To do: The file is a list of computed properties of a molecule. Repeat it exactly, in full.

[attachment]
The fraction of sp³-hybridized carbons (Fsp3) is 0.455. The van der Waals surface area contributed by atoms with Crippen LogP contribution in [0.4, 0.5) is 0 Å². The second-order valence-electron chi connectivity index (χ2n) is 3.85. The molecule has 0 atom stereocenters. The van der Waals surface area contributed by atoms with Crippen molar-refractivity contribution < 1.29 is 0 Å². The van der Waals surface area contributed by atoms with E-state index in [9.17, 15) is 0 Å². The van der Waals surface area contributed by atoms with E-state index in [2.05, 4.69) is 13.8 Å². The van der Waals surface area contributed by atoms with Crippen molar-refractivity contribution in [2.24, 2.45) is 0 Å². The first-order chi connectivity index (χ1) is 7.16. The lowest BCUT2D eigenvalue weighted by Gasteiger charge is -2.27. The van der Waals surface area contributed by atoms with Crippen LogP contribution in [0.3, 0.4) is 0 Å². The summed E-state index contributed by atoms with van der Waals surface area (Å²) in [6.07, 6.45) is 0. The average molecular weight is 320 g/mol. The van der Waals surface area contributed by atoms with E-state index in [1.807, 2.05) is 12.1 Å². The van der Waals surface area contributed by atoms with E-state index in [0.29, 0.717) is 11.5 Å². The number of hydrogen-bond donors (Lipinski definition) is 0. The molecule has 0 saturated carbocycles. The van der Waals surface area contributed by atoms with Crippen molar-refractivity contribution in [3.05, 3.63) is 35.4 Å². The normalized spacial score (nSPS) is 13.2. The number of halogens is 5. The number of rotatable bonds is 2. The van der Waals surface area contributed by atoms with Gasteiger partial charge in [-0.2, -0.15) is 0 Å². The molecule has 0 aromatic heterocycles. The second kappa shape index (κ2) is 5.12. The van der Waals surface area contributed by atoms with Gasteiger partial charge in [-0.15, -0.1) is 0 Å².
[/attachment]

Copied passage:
The fraction of sp³-hybridized carbons (Fsp3) is 0.455. The van der Waals surface area contributed by atoms with Crippen LogP contribution in [0.4, 0.5) is 0 Å². The second-order valence-electron chi connectivity index (χ2n) is 3.85. The molecule has 0 atom stereocenters. The van der Waals surface area contributed by atoms with Crippen molar-refractivity contribution < 1.29 is 0 Å². The van der Waals surface area contributed by atoms with E-state index in [9.17, 15) is 0 Å². The van der Waals surface area contributed by atoms with E-state index in [2.05, 4.69) is 13.8 Å². The van der Waals surface area contributed by atoms with Crippen molar-refractivity contribution in [2.24, 2.45) is 0 Å². The first-order chi connectivity index (χ1) is 7.16. The lowest BCUT2D eigenvalue weighted by Gasteiger charge is -2.27. The van der Waals surface area contributed by atoms with Crippen LogP contribution in [0.3, 0.4) is 0 Å². The summed E-state index contributed by atoms with van der Waals surface area (Å²) in [6.07, 6.45) is 0. The average molecular weight is 320 g/mol. The van der Waals surface area contributed by atoms with E-state index in [1.807, 2.05) is 12.1 Å². The van der Waals surface area contributed by atoms with E-state index in [0.29, 0.717) is 11.5 Å². The number of hydrogen-bond donors (Lipinski definition) is 0. The molecule has 0 saturated carbocycles. The van der Waals surface area contributed by atoms with Crippen molar-refractivity contribution in [3.05, 3.63) is 35.4 Å². The normalized spacial score (nSPS) is 13.2. The number of halogens is 5. The number of rotatable bonds is 2. The van der Waals surface area contributed by atoms with Gasteiger partial charge in [-0.2, -0.15) is 0 Å². The molecule has 0 aromatic heterocycles. The second kappa shape index (κ2) is 5.12. The van der Waals surface area contributed by atoms with Gasteiger partial charge in [-0.15, -0.1) is 0 Å².